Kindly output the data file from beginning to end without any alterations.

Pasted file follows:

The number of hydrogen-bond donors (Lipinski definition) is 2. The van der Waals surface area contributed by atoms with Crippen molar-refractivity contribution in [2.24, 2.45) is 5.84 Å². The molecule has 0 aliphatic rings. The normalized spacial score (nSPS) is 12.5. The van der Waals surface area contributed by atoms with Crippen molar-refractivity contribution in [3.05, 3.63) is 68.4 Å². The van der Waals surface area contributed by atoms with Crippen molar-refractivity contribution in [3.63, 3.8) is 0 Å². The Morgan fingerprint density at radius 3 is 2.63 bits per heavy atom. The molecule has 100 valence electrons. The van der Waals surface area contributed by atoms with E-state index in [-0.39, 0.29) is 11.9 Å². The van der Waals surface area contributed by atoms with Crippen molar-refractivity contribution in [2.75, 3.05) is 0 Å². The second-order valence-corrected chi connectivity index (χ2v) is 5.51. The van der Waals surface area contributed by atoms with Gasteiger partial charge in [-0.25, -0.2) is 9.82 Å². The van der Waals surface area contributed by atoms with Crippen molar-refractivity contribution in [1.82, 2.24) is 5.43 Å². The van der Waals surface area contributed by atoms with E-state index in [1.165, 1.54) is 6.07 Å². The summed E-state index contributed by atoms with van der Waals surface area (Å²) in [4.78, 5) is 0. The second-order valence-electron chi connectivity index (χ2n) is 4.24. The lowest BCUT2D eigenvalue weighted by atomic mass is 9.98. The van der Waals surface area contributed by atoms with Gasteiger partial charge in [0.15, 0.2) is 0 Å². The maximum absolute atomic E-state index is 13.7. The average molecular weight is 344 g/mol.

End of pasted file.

The number of hydrogen-bond donors (Lipinski definition) is 2. The van der Waals surface area contributed by atoms with Crippen molar-refractivity contribution in [2.24, 2.45) is 5.84 Å². The molecule has 0 aliphatic rings. The normalized spacial score (nSPS) is 12.5. The van der Waals surface area contributed by atoms with Crippen molar-refractivity contribution in [3.05, 3.63) is 68.4 Å². The van der Waals surface area contributed by atoms with Crippen molar-refractivity contribution in [3.63, 3.8) is 0 Å². The Morgan fingerprint density at radius 3 is 2.63 bits per heavy atom. The molecule has 100 valence electrons. The van der Waals surface area contributed by atoms with E-state index in [-0.39, 0.29) is 11.9 Å². The van der Waals surface area contributed by atoms with Crippen molar-refractivity contribution in [2.75, 3.05) is 0 Å². The second-order valence-corrected chi connectivity index (χ2v) is 5.51. The van der Waals surface area contributed by atoms with Gasteiger partial charge in [-0.25, -0.2) is 9.82 Å². The van der Waals surface area contributed by atoms with Crippen molar-refractivity contribution in [1.82, 2.24) is 5.43 Å². The van der Waals surface area contributed by atoms with E-state index in [1.165, 1.54) is 6.07 Å². The summed E-state index contributed by atoms with van der Waals surface area (Å²) in [4.78, 5) is 0. The second-order valence-electron chi connectivity index (χ2n) is 4.24. The lowest BCUT2D eigenvalue weighted by atomic mass is 9.98. The van der Waals surface area contributed by atoms with Gasteiger partial charge in [0.15, 0.2) is 0 Å². The maximum absolute atomic E-state index is 13.7. The average molecular weight is 344 g/mol.